As transcribed by JTN, the former president dismissed Lowry as nothing more than having “destroyed the once wonderful and influential National Review, the pride and joy of the legendary William F. Buckley.” Last time I checked, National Review was alive and well, with respected columnists like Victor Davis Hanson, Andrew McCarthy, and others.


Trump also went after Peggy Noonan, a former speechwriter for Ronald Reagan, with whom multiple conservative political pundits, including this one, have taken issue on the issues. 

Trump took a different tack, calling Noonan a “weak and frail RINO,” with “RINO,” in TrumpSpeak, meaning any Republican — conservatives included — who disagrees with him on anything, or with whom he disagrees.

I listen to all of these foolish (stupid!) people, often living in a bygone era, like the weak and frail RINO, Peggy Noonan, who did much less for Ronald Reagan than she claims, and who actually said bad things about him and his ability to speak.

Next up, Trump justifiably went after George Will, a former conservative who has gone completely off the deep end in recent years. But again, while I’d happily debate Will on anything but the Chicago Cubs — for whom Will and I share a great affinity — Trump instead takes the zero-substance low road, saying the Washington Post columnist’s “mind is decaying with hatred and envy before our very eyes.”

I’ll say it again. 2024 needs to be about the issues. Not about name-calling, ad hominem attacks, and relitigating 2020. Donald Trump, simply, is incapable of doing any of that. Of “RINOs” — his definition — he wrote on Truth Social:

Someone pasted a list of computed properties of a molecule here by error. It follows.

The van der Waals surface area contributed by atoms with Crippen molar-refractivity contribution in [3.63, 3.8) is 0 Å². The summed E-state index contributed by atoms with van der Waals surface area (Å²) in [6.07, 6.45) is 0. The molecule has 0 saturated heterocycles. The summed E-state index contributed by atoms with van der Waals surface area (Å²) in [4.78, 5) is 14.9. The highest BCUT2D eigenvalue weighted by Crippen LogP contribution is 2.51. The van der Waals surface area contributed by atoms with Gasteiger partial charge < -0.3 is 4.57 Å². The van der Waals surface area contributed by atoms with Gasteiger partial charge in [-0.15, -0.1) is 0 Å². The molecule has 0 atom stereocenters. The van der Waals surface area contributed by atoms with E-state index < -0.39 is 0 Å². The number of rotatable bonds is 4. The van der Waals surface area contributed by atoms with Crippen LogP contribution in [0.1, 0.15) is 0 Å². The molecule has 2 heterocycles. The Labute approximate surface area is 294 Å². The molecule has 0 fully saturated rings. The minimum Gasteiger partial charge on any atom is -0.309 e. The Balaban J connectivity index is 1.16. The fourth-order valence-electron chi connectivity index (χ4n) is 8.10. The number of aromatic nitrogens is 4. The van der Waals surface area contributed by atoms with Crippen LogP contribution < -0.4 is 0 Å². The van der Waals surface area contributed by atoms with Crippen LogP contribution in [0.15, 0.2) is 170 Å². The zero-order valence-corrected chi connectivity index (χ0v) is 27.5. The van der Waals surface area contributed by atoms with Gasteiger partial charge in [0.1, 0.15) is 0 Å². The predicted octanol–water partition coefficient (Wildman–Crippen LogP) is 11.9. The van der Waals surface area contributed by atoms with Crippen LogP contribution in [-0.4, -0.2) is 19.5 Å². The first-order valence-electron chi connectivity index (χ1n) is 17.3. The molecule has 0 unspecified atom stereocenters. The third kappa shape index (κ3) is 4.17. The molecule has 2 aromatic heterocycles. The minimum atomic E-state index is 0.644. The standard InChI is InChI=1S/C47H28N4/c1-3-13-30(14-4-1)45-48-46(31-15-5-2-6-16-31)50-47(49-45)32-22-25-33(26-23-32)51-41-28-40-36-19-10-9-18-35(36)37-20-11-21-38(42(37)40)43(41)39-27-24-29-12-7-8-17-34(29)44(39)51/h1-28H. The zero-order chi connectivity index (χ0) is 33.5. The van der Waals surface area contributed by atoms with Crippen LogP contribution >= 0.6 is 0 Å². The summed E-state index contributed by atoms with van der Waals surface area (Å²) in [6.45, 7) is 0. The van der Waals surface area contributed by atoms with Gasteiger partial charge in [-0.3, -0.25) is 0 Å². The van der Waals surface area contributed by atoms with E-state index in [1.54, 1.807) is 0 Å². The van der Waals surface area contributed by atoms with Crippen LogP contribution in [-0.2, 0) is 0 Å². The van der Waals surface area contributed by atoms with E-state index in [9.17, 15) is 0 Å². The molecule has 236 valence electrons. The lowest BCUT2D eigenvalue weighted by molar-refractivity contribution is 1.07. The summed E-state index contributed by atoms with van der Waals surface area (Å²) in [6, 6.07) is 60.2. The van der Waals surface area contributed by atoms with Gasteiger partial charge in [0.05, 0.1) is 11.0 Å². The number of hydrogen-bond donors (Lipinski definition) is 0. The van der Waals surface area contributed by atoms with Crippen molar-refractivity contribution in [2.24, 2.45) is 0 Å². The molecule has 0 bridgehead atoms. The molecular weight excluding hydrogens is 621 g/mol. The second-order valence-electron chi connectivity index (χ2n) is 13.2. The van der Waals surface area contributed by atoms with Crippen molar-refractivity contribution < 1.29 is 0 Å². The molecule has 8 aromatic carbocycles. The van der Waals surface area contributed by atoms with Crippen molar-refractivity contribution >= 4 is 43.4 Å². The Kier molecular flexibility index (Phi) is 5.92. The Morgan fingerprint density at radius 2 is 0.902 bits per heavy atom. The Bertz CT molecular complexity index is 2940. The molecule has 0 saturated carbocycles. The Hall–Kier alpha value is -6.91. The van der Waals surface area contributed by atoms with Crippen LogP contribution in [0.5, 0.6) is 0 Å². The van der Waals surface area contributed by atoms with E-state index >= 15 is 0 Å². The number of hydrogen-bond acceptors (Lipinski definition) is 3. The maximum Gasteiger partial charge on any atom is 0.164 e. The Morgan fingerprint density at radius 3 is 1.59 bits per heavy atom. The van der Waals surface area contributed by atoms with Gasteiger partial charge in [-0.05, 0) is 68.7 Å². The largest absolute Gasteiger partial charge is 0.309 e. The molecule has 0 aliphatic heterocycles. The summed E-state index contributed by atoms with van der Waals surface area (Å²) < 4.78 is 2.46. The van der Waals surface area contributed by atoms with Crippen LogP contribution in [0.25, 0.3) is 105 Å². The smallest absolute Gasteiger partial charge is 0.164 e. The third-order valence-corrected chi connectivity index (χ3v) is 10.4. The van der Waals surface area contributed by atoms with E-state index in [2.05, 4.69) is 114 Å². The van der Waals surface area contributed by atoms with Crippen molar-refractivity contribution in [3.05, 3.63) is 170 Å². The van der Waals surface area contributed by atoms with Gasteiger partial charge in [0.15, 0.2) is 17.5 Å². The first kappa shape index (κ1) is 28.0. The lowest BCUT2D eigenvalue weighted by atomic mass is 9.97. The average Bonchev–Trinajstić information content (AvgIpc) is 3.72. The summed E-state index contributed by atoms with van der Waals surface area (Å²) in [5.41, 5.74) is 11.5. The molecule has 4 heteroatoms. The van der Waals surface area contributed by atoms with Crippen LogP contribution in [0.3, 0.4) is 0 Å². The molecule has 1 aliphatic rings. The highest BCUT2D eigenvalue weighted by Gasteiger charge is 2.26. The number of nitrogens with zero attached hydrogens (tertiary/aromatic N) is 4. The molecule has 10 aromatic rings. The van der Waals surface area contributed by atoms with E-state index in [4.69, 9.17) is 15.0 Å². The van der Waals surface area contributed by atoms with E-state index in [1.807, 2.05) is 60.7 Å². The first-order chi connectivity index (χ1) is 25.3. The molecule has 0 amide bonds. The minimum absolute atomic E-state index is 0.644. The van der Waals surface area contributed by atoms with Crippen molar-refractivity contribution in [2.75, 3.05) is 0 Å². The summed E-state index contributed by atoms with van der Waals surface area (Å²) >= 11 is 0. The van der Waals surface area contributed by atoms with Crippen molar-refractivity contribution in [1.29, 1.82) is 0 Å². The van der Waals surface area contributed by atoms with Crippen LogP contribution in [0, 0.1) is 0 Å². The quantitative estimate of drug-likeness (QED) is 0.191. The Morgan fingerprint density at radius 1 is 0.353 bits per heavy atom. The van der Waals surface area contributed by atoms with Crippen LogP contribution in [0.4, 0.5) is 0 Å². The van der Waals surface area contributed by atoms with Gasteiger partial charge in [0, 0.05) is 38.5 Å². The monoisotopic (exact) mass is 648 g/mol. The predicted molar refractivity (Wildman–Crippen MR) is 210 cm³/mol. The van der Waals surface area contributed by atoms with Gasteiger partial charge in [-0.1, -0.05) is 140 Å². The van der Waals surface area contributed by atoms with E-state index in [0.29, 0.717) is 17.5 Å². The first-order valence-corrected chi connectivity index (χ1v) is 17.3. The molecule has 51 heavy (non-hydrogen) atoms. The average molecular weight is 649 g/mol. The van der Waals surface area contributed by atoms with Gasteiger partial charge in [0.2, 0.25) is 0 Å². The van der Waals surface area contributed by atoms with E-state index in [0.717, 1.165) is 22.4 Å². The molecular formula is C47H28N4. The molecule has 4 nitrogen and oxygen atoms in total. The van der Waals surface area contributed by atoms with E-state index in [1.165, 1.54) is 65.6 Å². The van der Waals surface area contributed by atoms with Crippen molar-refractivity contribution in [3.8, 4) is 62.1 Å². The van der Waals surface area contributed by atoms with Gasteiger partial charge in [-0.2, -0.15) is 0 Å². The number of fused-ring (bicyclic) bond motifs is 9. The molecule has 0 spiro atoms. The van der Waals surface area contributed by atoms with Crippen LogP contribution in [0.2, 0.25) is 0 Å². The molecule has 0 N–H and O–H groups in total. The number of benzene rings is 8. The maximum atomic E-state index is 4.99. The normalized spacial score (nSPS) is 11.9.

Where do these people come from? They have no idea what the MAGA movement is, and even less of an understanding of America First, which is necessary, and even vital, to save our Country.

People like these are nasty, jealous, not smart, and of no use to the potential greatness of our Country. They talk, they criticize, and they complain, but they don’t have the ability or talent to get anything done.

They are shortsighted ‘losers,’ and will never understand what it takes to Make America Great Again!


Maybe “they” don’t understand what it takes to make America great again, but here’s something we all should understand: If MAGA is to return, the Republican Party must put itself in the best possible position to take the White House from Biden and the Democrats.

The Bottom Line:

The 2024 presidential election is going to make 2016 and 2020 (sans the aftermath) look like child’s play.

From the Southern border to the future balance of the Supreme Court, to the abuse of America’s children by public schools more interested in “drag queen story hour” and “gender self-identification” than quality education, and more, regaining Republican control of the White House could not be more critical.

In my not-so-humble opinion, while Donald Trump delivered on nearly every issue for which I voted for him — twice — including delivering Neil Gorsuch, Brett Kavanaugh, and Amy Coney Barrett to the Supreme Court and finally making the overturn of Roe a reality, I do not believe Trump is the guy to make it happen. He lacks intellectual discipline and he can’t get out of his own way.

Sophomoric name-calling and ad hominem attacks, relitigating 2020 for the rest of eternity, and other accumulated baggage, all must give way to a nominee who will focus on the future. That is the way to Make America Great Again.

Simply put, Donald Trump is his own worst enemy.